The head of the World Health Organization, Tedros Adhanom Ghebreyesus, who declared monkeypox a global health emergency last Saturday, told reporters that the best way to prevent infection is to “reduce the risk of exposure.”
“For MSM, this includes, for the time being, reducing the number of your sexual partners, reconsidering having sex with new partners, and exchanging contact details with any new partners to enable follow-up if necessary,” he said on Wednesday. .
An increase in monkeypox infections has been reported since early May outside West and Central African countries where the disease has long been endemic.
More than 18,000 cases of monkeypox have been reported to the World Health Organization from 78 countries, Tedros said Wednesday, with 70 percent of cases reported in Europe and 25 percent in the Americas.
He said five deaths have been reported in the outbreak since May, and nearly 10 percent of those infected end up in hospital dealing with pain.
Anyone can get monkeypox
About 98 percent of cases occur in men who have sex with men.
A study published in the New England Journal of Medicine last week found that 98% of infected men are gay or bisexual men, and 95% of cases are transmitted through sexual activity.
But experts said transmission of the disease, which causes a rash, appears to occur primarily during close physical contact, and monkeypox has not yet been classified as a sexually transmitted infection (STI).
Experts also cautioned against thinking that only one community could be affected by the disease, stressing that it spreads through regular skin-to-skin contact, as well as through droplets or contact with contaminated bedding or towels in a home environment.
“Anyone who has been exposed to monkeypox can,” Tedros said, urging countries to “take action” to reduce the risk of transmission to other vulnerable groups, including children, pregnant women and those who are immunosuppressed.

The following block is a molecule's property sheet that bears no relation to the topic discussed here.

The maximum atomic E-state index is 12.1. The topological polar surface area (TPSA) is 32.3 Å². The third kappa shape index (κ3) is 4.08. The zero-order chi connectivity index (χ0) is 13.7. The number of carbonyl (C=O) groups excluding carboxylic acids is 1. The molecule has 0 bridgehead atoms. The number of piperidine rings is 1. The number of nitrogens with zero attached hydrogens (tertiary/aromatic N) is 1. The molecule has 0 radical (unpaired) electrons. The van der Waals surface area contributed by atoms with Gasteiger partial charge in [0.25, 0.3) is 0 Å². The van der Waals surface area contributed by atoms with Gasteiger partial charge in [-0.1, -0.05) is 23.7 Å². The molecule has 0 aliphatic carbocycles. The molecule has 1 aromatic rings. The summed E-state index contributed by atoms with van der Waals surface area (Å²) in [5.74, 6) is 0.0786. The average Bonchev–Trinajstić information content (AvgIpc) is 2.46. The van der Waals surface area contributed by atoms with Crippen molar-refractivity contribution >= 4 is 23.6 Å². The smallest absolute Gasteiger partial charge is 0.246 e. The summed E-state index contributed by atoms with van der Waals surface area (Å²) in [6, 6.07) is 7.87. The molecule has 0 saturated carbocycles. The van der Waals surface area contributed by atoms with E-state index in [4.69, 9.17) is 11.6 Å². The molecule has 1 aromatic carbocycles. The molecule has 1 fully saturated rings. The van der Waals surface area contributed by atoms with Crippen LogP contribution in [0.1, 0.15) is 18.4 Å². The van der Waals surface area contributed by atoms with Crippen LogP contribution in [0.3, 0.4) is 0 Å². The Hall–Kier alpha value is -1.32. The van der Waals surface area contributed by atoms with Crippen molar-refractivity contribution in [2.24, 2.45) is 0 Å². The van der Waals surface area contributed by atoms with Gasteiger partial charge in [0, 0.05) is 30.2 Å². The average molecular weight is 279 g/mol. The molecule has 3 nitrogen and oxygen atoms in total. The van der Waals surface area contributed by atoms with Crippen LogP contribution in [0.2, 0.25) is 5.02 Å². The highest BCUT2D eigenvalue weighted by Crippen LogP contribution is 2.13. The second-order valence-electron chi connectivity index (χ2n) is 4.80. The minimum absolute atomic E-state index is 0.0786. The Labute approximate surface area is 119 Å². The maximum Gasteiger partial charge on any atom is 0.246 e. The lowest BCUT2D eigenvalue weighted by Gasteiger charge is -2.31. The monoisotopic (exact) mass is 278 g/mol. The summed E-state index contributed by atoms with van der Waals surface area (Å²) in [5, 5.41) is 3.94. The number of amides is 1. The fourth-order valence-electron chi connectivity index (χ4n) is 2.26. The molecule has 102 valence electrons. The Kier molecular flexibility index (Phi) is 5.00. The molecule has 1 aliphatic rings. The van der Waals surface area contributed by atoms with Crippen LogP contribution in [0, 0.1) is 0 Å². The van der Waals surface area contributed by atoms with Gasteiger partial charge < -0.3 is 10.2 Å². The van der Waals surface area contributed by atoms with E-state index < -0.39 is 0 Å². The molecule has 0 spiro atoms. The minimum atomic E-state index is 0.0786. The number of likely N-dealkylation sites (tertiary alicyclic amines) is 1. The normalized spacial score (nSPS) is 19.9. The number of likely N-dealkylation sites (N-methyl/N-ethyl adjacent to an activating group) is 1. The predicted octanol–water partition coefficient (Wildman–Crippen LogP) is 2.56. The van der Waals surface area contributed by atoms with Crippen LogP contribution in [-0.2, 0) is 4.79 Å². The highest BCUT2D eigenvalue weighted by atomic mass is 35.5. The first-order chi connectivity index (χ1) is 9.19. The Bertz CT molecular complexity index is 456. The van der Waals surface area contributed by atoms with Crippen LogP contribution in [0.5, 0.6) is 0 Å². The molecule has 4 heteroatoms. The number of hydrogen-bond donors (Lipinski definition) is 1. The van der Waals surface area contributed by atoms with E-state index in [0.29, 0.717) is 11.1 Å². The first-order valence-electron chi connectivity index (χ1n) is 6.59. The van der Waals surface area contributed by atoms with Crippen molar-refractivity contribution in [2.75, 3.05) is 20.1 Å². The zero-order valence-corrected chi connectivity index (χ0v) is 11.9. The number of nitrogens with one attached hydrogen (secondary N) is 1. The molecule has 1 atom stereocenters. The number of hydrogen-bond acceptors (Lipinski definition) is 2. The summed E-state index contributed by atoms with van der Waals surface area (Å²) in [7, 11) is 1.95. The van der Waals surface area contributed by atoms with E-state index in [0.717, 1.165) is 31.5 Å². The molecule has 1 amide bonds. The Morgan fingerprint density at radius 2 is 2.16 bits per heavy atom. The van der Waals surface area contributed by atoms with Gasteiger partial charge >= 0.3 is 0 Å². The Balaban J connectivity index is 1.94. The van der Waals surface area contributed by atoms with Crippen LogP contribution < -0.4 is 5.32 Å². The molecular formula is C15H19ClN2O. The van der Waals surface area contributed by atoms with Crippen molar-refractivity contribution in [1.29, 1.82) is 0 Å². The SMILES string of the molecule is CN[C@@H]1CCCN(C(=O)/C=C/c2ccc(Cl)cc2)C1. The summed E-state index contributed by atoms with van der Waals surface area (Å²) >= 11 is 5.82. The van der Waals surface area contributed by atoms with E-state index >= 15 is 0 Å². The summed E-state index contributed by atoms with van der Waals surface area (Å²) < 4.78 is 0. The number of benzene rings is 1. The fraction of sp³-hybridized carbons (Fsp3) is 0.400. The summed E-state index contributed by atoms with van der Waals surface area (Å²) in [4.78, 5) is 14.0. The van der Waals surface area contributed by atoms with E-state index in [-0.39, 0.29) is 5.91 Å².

The World Health Organization has repeatedly warned of the stigma surrounding the disease, which may discourage sufferers from seeking treatment.
“Stigma and discrimination can be as dangerous as any virus, and can fuel an outbreak,” Tedros said.
Andy Seal, of the World Health Organization’s Sexually Transmitted Diseases Program, stressed that messages about gay and bisexual men needing to reduce the number of their sexual partners were “coming from the communities themselves”.
But he said this may have been just a “short-term message because we hope the outbreak will, of course, be short-lived”.
He stressed the need to take other measures to reduce the number of cases, including publishing information on symptoms to search for them and the need to isolate them quickly, and access to examinations and medicines.
No comprehensive vaccination
The WHO also recommends targeted vaccination for those who have been exposed to someone with monkeypox or for those at high risk of exposure, including health workers and those with multiple sexual partners.
“Currently, we do not recommend mass vaccination against monkeypox,” Tedros said.
Vaccines initially developed against smallpox – the deadlier cousin of monkeypox that was eradicated more than four decades ago – have been found to protect against the virus, but supplies are in short supply.
Tedros also emphasized that “vaccinating will not provide immediate protection against infection or disease, and it can take several weeks.”
Regarding supply challenges, he said there were about 16 million doses of the main vaccine, from the Danish North Bavarian pharmaceutical company, but most of them were in bulk form.
“They will take several months to fill and finish in ready-to-use vials,” he said, urging countries that have already received doses to share them.
“We must ensure equitable access to vaccines for all individuals and communities affected by monkeypox in all countries, in all regions.”